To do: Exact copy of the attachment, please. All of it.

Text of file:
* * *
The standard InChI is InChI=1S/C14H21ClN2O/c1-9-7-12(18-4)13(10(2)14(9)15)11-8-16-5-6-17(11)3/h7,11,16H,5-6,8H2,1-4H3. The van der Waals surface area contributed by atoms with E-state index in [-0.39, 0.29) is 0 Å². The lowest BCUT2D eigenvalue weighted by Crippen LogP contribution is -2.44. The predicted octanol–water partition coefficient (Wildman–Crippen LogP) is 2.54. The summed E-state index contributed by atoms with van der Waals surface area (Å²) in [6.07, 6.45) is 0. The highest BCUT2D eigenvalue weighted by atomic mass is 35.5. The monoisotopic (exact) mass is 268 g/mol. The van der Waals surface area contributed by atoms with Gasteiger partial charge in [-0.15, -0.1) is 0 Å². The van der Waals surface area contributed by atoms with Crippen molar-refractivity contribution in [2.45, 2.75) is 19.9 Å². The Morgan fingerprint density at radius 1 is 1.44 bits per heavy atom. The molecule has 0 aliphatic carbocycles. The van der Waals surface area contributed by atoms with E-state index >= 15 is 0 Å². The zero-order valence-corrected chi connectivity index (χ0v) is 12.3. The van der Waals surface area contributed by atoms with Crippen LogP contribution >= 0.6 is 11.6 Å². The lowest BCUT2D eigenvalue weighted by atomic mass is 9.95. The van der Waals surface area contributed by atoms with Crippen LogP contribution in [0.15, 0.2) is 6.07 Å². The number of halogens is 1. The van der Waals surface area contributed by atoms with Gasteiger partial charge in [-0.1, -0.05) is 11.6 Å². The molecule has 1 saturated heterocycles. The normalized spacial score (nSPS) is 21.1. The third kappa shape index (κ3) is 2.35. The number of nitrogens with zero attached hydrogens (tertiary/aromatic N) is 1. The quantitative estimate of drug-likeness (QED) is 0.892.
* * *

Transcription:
The standard InChI is InChI=1S/C14H21ClN2O/c1-9-7-12(18-4)13(10(2)14(9)15)11-8-16-5-6-17(11)3/h7,11,16H,5-6,8H2,1-4H3. The van der Waals surface area contributed by atoms with E-state index in [-0.39, 0.29) is 0 Å². The lowest BCUT2D eigenvalue weighted by Crippen LogP contribution is -2.44. The predicted octanol–water partition coefficient (Wildman–Crippen LogP) is 2.54. The summed E-state index contributed by atoms with van der Waals surface area (Å²) in [6.07, 6.45) is 0. The highest BCUT2D eigenvalue weighted by atomic mass is 35.5. The monoisotopic (exact) mass is 268 g/mol. The van der Waals surface area contributed by atoms with Gasteiger partial charge in [-0.15, -0.1) is 0 Å². The van der Waals surface area contributed by atoms with Crippen molar-refractivity contribution in [2.45, 2.75) is 19.9 Å². The Morgan fingerprint density at radius 1 is 1.44 bits per heavy atom. The molecule has 0 aliphatic carbocycles. The van der Waals surface area contributed by atoms with E-state index >= 15 is 0 Å². The zero-order valence-corrected chi connectivity index (χ0v) is 12.3. The van der Waals surface area contributed by atoms with Crippen LogP contribution >= 0.6 is 11.6 Å². The lowest BCUT2D eigenvalue weighted by atomic mass is 9.95. The van der Waals surface area contributed by atoms with Crippen LogP contribution in [0.15, 0.2) is 6.07 Å². The number of halogens is 1. The van der Waals surface area contributed by atoms with Gasteiger partial charge in [-0.1, -0.05) is 11.6 Å². The molecule has 1 saturated heterocycles. The normalized spacial score (nSPS) is 21.1. The third kappa shape index (κ3) is 2.35. The number of nitrogens with zero attached hydrogens (tertiary/aromatic N) is 1. The quantitative estimate of drug-likeness (QED) is 0.892.